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Latest release 0.25 / 2008-11-06; 158 days ago[1]
Operating system Cross-platform
Type Graphics
License GNU General Public License

CinePaint is an open source computer program for painting and retouching bitmap frames of movie film. It is a fork of version 1.0.4 of the GNU Image Manipulation Program (GIMP). It is likely the most successful open source tool in feature motion picture work today.[2] It is free software under the GNU General Public License.

Under its former name Film Gimp, CinePaint was used for films such as Scooby-Doo, Harry Potter and the Philosopher's Stone, The Last Samurai and Stuart Little.

Features that set CinePaint apart from its photo-editing predecessor include the frame manager, onion skinning, and the ability to work with 16-bit and floating point pixels for high dynamic range imaging (HDR). CinePaint supports a 16-bit color managed workflow for photographers and printers, including CIE*Lab and CMYK editing. It supports the Cineon, DPX, and OpenEXR image file formats. HDR creation from bracketed exposures is easy.

CinePaint is available for Linux, BSD, UNIX-like OSes, Mac OS X, and SGI IRIX.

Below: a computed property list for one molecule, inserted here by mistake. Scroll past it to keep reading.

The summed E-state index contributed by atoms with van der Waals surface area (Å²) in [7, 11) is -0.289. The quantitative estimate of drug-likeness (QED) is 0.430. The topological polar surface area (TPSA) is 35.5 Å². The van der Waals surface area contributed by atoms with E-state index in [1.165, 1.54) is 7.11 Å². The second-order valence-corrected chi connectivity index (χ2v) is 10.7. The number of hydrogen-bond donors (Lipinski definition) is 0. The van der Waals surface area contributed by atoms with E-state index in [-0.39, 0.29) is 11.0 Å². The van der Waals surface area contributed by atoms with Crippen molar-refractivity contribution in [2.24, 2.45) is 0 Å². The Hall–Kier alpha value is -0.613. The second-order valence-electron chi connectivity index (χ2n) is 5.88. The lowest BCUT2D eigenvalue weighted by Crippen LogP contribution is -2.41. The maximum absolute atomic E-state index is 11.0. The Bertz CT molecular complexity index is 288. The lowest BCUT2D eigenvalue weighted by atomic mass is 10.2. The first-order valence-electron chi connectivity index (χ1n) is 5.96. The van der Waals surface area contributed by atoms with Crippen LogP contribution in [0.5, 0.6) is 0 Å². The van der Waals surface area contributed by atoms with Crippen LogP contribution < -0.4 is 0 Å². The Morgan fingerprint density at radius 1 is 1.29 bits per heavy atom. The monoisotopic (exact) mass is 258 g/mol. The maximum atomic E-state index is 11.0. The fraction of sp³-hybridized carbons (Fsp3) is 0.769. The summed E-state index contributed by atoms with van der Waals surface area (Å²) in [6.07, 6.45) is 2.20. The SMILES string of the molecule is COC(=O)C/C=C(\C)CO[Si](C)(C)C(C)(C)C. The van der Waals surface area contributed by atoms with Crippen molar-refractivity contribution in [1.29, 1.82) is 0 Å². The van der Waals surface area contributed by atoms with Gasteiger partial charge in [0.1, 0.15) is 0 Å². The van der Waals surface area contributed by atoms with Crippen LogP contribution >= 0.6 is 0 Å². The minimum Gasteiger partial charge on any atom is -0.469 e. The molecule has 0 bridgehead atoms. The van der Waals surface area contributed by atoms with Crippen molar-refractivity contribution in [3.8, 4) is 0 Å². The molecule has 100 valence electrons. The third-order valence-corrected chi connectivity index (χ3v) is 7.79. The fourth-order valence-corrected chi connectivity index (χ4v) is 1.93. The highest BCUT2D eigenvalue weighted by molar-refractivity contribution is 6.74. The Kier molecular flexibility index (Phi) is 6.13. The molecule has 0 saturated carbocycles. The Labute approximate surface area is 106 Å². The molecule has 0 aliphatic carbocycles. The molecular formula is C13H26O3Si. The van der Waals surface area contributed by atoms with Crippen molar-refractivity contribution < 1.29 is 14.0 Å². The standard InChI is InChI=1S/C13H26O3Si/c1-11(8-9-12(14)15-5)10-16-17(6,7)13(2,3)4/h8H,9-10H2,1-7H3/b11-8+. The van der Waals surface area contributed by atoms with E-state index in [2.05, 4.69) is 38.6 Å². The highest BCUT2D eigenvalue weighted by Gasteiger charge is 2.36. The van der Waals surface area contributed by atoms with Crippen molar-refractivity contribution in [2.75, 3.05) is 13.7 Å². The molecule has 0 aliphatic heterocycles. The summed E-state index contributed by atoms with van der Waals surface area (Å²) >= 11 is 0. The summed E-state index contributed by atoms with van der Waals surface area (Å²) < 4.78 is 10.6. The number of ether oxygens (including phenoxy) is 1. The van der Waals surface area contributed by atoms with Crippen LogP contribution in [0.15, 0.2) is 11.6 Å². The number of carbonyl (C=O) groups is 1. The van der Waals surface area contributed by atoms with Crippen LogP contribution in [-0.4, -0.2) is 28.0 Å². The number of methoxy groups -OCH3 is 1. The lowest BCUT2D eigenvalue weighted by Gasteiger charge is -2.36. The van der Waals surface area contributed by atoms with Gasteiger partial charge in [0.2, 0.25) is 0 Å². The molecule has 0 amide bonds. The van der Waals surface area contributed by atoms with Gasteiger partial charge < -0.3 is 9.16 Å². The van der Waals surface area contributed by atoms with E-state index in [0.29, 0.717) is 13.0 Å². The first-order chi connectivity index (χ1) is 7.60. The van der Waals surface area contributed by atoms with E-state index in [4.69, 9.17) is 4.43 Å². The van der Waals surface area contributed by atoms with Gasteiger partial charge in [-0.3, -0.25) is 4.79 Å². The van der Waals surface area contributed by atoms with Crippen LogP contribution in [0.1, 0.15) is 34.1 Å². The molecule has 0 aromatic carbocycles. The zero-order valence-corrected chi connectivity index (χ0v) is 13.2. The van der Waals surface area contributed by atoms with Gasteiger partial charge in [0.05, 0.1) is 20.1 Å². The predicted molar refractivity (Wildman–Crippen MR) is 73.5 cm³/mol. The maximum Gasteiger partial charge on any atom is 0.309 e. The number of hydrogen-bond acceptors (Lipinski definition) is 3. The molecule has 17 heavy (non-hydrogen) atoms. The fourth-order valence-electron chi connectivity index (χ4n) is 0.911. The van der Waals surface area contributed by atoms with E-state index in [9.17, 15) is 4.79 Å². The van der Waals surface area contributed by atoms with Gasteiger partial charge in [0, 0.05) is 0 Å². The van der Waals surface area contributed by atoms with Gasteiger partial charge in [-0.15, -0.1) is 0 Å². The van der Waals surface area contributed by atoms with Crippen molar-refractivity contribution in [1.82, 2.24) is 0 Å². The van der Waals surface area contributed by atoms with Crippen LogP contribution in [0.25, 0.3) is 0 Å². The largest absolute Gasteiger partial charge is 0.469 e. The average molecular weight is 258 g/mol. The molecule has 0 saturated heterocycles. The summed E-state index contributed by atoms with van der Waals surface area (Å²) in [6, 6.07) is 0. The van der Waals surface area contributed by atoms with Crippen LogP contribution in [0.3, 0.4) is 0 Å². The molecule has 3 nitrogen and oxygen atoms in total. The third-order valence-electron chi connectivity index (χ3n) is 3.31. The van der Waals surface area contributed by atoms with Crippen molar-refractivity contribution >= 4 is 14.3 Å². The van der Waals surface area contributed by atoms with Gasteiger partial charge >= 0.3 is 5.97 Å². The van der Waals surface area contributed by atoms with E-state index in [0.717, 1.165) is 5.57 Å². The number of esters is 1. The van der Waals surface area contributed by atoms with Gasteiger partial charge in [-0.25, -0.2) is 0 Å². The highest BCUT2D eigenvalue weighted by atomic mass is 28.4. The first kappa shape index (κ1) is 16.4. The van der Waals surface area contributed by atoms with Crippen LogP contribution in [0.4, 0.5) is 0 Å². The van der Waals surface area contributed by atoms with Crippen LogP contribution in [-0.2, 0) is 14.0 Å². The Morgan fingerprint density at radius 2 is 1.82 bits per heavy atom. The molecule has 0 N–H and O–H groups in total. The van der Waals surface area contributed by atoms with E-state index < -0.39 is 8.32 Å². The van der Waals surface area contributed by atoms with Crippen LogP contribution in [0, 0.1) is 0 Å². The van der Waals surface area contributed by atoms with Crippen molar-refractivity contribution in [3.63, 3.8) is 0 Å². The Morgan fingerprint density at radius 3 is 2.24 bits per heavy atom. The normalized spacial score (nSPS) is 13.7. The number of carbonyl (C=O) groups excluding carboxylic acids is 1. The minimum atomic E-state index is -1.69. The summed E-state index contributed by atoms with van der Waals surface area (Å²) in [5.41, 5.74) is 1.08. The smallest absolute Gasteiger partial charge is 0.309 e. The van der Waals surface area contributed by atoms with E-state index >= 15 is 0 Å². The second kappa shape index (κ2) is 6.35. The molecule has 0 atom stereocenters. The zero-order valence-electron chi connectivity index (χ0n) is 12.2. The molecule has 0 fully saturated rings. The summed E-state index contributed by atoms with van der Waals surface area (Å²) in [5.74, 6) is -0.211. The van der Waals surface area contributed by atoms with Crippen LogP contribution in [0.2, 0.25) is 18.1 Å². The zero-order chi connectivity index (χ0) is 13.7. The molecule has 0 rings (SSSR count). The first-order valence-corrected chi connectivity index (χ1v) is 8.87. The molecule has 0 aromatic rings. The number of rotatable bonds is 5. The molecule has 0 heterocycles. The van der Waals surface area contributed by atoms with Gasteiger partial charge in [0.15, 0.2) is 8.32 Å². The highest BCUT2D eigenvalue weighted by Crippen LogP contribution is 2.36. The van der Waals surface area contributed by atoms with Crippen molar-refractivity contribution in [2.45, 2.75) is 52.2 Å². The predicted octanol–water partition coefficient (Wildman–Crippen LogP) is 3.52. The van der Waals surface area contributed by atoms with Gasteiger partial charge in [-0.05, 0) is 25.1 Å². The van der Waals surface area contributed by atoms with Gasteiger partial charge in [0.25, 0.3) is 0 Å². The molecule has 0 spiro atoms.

Glasgow, a completely new code architecture being used for CinePaint, is expected to make a new Windows version possible and is currently under production. The Glasgow effort is FLTK based.[3]

[edit] Main features

CinePaint is a professional open-source raster graphics editor. It is not a video editor.

Per-channel color engine core: 8-bit, 16-bit, and 32-bit.

Image formats: BMP, CIN, DPX, EXR, GIF, JPEG, OpenEXR, PNG, TIFF, XCF, and more.

Examples of the software's application in the movie industry include Elf, Looney Tunes, League of Extraordinary Gentlemen, Duplex, The Last Samurai, Showtime, Blue Crush, 2 Fast 2 Furious, Harry Potter, Cats & Dogs, Dr. Dolittle 2, Little Nicky, The Grinch, Sixth Day, Stuart Little, Planet of the Apes, Stuart Little 2, and Spider-Man.[4]

Main competitor: Adobe Photoshop.

Available in the following platforms: Linux, Mac Native, FreeBSD, NetBSD.

[edit] References

  1. ^
  2. ^ Robin Rowe (2005-02-17). "The Linux Motion Picture Pipeline". Retrieved on 2007-07-29. 
  3. ^ CinePaint Documentation: Why Migrate from GTK to FLTK, Retrieved on March 10, 2008
  4. ^ CinePaint home page

[edit] External links

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